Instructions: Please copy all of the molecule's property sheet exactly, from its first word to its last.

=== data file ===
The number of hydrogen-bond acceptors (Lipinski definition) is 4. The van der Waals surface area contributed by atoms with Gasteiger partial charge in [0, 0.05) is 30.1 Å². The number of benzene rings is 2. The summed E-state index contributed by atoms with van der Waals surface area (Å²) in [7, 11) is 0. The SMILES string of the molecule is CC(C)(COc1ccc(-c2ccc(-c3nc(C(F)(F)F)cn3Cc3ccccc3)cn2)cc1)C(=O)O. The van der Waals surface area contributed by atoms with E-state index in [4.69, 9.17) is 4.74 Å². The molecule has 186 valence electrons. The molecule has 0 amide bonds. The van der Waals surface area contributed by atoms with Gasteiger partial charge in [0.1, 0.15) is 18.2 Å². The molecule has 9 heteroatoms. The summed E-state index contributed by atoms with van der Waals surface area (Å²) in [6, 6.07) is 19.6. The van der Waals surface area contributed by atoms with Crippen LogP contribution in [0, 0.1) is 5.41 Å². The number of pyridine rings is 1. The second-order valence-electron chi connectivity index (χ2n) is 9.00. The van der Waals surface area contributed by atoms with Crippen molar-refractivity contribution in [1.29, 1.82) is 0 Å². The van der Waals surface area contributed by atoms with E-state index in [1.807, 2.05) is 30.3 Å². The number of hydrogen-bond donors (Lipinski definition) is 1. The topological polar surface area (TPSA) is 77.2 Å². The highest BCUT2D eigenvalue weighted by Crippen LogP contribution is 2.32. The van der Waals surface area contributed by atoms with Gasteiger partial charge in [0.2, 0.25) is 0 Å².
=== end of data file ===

The number of hydrogen-bond acceptors (Lipinski definition) is 4. The van der Waals surface area contributed by atoms with Gasteiger partial charge in [0, 0.05) is 30.1 Å². The number of benzene rings is 2. The summed E-state index contributed by atoms with van der Waals surface area (Å²) in [7, 11) is 0. The SMILES string of the molecule is CC(C)(COc1ccc(-c2ccc(-c3nc(C(F)(F)F)cn3Cc3ccccc3)cn2)cc1)C(=O)O. The van der Waals surface area contributed by atoms with E-state index in [4.69, 9.17) is 4.74 Å². The molecule has 186 valence electrons. The molecule has 0 amide bonds. The van der Waals surface area contributed by atoms with Gasteiger partial charge in [0.1, 0.15) is 18.2 Å². The molecule has 9 heteroatoms. The summed E-state index contributed by atoms with van der Waals surface area (Å²) in [6, 6.07) is 19.6. The van der Waals surface area contributed by atoms with Crippen LogP contribution in [0, 0.1) is 5.41 Å². The number of pyridine rings is 1. The second-order valence-electron chi connectivity index (χ2n) is 9.00. The van der Waals surface area contributed by atoms with Crippen molar-refractivity contribution in [1.29, 1.82) is 0 Å². The van der Waals surface area contributed by atoms with E-state index in [1.807, 2.05) is 30.3 Å². The number of hydrogen-bond donors (Lipinski definition) is 1. The topological polar surface area (TPSA) is 77.2 Å². The highest BCUT2D eigenvalue weighted by Crippen LogP contribution is 2.32. The van der Waals surface area contributed by atoms with Gasteiger partial charge in [0.2, 0.25) is 0 Å².